In the height of her financial troubles, Annie Leibovitz took a six-hour drive and stood mesmerized by the water of Niagra Falls, with her three children. The world-famous celebrity photographer extraordinaire was facing millions in debt, her career was in danger, her credit card was just rejected, and her hotel room was given away. Yet, she felt revived. She had a list! No assignments. No Miley.
Leibovitz would go to Virginia Woolf’s house, her late partner Susan Sontag’s favorite. She would see Freud’s storied couch. She would find Emily Dickinson’s last surviving dress, Georgia O’Keeffe’s pastels, and the television Elvis shot a bullet through in 1970, hidden in a storage room at Graceland. With her kids, Leibovitz embarked on a road trip, shooting meaningful, personal, historical mementos with a digital camera. Triumphantly, her first ever all-digital exhibit has just opened at the Smithsonian American Art Museum. See a few choice shots in our gallery and her book, Annie Leibovitz: Pilgrimage.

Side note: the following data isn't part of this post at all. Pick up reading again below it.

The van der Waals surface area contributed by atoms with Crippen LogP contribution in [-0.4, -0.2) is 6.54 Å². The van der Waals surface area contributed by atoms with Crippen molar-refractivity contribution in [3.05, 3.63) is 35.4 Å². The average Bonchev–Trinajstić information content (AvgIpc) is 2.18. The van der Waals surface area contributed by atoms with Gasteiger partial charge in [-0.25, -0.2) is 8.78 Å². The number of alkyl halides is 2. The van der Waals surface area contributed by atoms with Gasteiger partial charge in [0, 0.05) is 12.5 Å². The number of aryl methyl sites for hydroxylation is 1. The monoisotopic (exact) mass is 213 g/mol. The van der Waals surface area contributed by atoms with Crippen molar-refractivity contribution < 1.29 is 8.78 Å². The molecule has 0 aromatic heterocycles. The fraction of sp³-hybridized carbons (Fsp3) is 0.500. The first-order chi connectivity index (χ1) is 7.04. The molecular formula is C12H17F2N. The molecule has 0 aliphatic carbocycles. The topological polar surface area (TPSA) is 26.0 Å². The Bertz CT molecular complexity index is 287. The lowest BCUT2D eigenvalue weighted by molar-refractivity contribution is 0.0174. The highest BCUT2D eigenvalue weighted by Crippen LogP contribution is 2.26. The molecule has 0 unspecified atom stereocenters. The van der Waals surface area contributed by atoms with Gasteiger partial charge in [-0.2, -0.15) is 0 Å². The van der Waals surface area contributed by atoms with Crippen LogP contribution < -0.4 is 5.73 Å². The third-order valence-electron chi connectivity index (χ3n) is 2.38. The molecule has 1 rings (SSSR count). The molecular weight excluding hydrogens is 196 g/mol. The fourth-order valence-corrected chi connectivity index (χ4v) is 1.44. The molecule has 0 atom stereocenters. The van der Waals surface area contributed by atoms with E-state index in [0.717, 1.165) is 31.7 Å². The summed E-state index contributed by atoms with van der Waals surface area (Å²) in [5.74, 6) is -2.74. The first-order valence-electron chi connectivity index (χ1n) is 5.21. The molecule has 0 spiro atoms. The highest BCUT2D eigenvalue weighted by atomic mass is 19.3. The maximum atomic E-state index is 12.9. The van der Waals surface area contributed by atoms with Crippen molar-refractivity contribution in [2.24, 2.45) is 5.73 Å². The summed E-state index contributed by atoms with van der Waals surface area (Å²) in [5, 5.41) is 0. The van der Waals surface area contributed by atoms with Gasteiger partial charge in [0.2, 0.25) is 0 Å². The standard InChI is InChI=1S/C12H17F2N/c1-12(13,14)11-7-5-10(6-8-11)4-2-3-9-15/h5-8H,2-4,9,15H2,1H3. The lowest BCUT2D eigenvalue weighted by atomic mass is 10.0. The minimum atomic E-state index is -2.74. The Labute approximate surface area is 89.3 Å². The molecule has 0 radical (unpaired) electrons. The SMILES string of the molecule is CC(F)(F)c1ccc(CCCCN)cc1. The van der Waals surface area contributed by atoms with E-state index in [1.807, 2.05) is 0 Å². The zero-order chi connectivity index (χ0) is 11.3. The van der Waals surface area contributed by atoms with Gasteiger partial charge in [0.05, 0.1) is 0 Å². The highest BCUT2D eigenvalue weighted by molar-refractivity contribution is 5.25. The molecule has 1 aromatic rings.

Photo credit: Annie Leibovitz. Virginia Woolf’s bedroom near Charleston, England. Courtesy of Random House via The New York Times